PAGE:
At first glance, Alex Blaj's Firefly Hero [99¢] doesn't look like much, but what it's lacking in graphic variety it makes up for in solid mechanics that might look similar to other iOS puzzle games, but are wholly and completely its own. It's filled with intelligent puzzle design, charm and oftentimes devious screens that take serious thinking to get past.
The basics are pretty simple, you're tasked with making a firefly capture stars. But fireflies aren't the smartest of creatures, in this case, it will make a beeline to whichever light is on, regardless of what obstacle is in the way. "Stupid firefly!" you'll say, but then you'll realize you can get quite a bit of control by toggling between different lights on the screen.
That'll all seem well and good for the first ten or so levels, but when Firefly Hero decides to ramp up the difficulty, it really busts your noodle in half and makes you question how something so simple looking could possible be so hard.
That's not meant as a negative. Firefly Hero's difficulty is a welcome challenge. The level design is amazingly well thought out, and teeters on the line between "How am I possibly going to do this?" and "Aha!" While a magnet-puzzler isn't anything particularly new, the level of control you feel like you have over the firefly without ever actually having direct control is what makes this work as well as it does. It's a good thing, because some of the later levels require acutely timed taps.
You'll run into your standard fair of iOS game obstacles across your adventures. Spikes, spiders, fans and death-dealing flowers all make an appearance. The lights themselves will also take on different traits, including shattering after one use or by turning off and becoming unavailable in timed patterns. When all of these things are going on at once, things start to get real interesting and incredibly complicated.
Firefly Hero comes packed with 60 levels from the start and you can unlock 15 additional levels if you can "gold leaf" the initial ones. You'll do this by comboing stars together quickly. It's not easy, but a dedicated player can get through it.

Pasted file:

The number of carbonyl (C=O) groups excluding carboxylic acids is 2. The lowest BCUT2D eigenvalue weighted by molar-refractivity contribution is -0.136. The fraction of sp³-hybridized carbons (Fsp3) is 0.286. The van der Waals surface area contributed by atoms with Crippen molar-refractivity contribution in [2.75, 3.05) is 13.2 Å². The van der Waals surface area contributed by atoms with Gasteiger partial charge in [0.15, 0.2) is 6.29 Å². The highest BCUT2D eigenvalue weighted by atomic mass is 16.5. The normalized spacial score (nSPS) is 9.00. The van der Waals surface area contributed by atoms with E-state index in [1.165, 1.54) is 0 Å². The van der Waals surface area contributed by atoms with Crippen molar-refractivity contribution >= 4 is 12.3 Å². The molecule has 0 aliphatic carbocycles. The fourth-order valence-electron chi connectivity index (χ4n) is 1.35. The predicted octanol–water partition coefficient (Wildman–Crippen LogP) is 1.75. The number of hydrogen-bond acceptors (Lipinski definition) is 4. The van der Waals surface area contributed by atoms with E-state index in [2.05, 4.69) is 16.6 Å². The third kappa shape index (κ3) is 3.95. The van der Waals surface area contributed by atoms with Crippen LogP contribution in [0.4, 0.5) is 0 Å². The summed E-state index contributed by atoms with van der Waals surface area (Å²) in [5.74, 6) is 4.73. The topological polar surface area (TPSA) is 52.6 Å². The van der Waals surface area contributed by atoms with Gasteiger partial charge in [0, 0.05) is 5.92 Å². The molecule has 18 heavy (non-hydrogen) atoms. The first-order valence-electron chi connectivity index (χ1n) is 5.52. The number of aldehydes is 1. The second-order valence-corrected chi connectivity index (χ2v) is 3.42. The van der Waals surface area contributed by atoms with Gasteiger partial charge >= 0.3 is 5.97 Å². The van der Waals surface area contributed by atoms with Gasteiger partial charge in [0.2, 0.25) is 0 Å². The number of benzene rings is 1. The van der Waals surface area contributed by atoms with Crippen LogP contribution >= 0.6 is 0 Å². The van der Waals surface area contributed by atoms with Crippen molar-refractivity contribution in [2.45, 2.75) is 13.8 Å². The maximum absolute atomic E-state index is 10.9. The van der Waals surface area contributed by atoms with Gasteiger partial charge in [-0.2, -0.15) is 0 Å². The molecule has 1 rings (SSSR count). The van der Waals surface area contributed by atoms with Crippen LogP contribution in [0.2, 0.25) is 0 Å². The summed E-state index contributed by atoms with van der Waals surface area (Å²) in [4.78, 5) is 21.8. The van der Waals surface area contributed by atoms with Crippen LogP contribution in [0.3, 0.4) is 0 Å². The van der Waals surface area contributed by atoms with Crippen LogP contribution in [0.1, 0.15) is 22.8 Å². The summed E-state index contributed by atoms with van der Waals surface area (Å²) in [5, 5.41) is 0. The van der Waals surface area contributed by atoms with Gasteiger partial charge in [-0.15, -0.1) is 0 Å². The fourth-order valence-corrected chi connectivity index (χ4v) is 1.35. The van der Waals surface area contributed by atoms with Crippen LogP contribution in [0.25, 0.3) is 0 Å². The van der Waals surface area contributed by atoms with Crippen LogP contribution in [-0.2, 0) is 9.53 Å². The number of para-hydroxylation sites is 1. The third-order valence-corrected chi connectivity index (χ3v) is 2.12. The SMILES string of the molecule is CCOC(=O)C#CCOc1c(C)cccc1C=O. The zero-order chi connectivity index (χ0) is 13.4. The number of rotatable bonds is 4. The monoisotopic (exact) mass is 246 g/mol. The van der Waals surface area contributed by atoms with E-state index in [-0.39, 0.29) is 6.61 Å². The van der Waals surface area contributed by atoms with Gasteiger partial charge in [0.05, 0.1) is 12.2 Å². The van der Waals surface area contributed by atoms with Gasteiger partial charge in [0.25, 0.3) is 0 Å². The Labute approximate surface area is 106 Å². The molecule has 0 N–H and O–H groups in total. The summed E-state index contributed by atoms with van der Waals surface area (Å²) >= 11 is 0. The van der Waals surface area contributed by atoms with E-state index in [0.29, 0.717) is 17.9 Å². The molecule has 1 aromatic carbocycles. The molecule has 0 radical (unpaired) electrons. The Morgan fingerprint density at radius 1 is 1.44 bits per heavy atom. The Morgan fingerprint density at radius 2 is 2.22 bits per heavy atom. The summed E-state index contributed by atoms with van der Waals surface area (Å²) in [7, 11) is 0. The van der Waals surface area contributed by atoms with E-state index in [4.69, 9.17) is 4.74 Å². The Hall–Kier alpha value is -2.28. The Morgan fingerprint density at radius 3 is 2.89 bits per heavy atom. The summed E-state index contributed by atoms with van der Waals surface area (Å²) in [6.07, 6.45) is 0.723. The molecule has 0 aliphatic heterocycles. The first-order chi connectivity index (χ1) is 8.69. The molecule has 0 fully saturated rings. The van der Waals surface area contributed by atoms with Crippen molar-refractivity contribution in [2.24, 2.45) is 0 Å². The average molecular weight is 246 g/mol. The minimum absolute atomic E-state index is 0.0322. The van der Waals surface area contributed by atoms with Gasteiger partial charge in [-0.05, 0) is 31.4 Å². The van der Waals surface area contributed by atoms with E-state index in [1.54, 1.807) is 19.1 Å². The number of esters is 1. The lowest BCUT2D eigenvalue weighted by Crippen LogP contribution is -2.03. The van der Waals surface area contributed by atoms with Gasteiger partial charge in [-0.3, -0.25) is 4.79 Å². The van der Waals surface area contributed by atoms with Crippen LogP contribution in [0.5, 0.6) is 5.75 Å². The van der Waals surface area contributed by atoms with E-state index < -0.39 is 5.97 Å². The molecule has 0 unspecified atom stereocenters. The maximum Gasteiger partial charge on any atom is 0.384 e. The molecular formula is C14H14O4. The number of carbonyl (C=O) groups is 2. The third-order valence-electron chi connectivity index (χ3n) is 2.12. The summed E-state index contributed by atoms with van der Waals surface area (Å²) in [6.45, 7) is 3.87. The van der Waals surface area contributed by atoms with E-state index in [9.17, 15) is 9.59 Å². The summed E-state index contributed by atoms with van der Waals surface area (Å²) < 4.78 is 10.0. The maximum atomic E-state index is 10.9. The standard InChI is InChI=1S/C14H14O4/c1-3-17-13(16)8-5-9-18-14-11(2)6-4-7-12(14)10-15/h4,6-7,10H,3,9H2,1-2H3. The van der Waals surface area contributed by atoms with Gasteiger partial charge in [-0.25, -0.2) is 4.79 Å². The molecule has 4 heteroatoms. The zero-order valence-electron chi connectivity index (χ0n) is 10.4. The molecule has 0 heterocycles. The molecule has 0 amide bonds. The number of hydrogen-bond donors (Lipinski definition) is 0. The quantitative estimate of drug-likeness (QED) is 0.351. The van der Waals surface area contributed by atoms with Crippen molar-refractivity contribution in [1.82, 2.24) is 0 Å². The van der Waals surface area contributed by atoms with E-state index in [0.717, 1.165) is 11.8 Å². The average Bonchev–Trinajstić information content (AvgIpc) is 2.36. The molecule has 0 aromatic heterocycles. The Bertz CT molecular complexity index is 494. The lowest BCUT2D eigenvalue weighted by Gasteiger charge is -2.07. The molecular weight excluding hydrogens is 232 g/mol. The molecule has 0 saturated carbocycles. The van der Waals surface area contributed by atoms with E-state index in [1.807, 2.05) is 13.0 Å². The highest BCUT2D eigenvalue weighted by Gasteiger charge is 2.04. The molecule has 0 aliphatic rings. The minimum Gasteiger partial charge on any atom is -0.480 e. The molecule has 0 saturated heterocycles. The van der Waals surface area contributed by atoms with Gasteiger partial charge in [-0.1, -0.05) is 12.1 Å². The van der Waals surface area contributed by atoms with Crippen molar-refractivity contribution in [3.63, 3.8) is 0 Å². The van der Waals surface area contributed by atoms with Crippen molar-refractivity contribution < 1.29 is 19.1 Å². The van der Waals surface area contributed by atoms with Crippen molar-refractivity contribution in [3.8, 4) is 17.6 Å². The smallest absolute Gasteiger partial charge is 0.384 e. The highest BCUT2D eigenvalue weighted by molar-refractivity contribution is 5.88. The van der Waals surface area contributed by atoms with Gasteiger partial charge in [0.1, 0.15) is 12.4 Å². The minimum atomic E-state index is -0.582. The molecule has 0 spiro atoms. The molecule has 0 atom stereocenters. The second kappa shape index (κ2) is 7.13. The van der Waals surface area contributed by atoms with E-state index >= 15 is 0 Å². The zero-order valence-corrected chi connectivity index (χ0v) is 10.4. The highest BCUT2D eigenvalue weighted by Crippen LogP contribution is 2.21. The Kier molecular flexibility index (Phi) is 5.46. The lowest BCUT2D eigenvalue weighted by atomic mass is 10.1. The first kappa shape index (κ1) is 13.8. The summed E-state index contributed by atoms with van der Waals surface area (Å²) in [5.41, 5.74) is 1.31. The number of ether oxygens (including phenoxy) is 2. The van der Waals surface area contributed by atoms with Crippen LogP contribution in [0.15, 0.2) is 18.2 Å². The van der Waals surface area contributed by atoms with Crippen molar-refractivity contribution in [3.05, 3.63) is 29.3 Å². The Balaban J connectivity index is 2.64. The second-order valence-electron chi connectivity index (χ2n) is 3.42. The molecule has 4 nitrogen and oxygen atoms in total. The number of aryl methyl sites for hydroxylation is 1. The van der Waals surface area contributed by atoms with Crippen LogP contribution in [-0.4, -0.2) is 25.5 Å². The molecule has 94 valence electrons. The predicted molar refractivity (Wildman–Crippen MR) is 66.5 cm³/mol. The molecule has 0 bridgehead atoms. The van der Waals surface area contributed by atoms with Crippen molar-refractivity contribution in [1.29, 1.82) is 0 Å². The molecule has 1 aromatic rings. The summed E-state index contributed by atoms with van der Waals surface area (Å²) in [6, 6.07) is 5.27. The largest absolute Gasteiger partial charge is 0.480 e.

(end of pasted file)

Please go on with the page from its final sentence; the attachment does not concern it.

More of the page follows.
The only real complaint I can muster up against Firefly Hero is the lack of diversity in the backgrounds. While the gameplay shifts and changes throughout the levels, the green backing screen is static throughout. It's not a big deal by any stretch of the word and chances are you probably won't notice it as you'll be too busy avoiding spike shooting flowers and cursing at one-use lights. It's pretty clear the focus was on the puzzles, not the polish. The only real problem you might run into is a poorly placed reset button that you'll accidently tap when aiming for a light, but for the most part the lights are kept away from that section of the screen.
Like any good game, Firefly Hero's strength lies in its level-design and its pacing. The difficulty certainly ramps up quickly, but at no point does a screen feel impossible to pass. You might need to take a break here and there to step away from a particularly tricky puzzle, but for the most part you'll breeze through it with a nice balance of deaths and accomplishments. This is clearly a bit of a basement project, so don't expect all the bells and whistles of a major release -- no Game Center or leaderboards or the like -- but you'll get an experience that's well worth the cost of entry.
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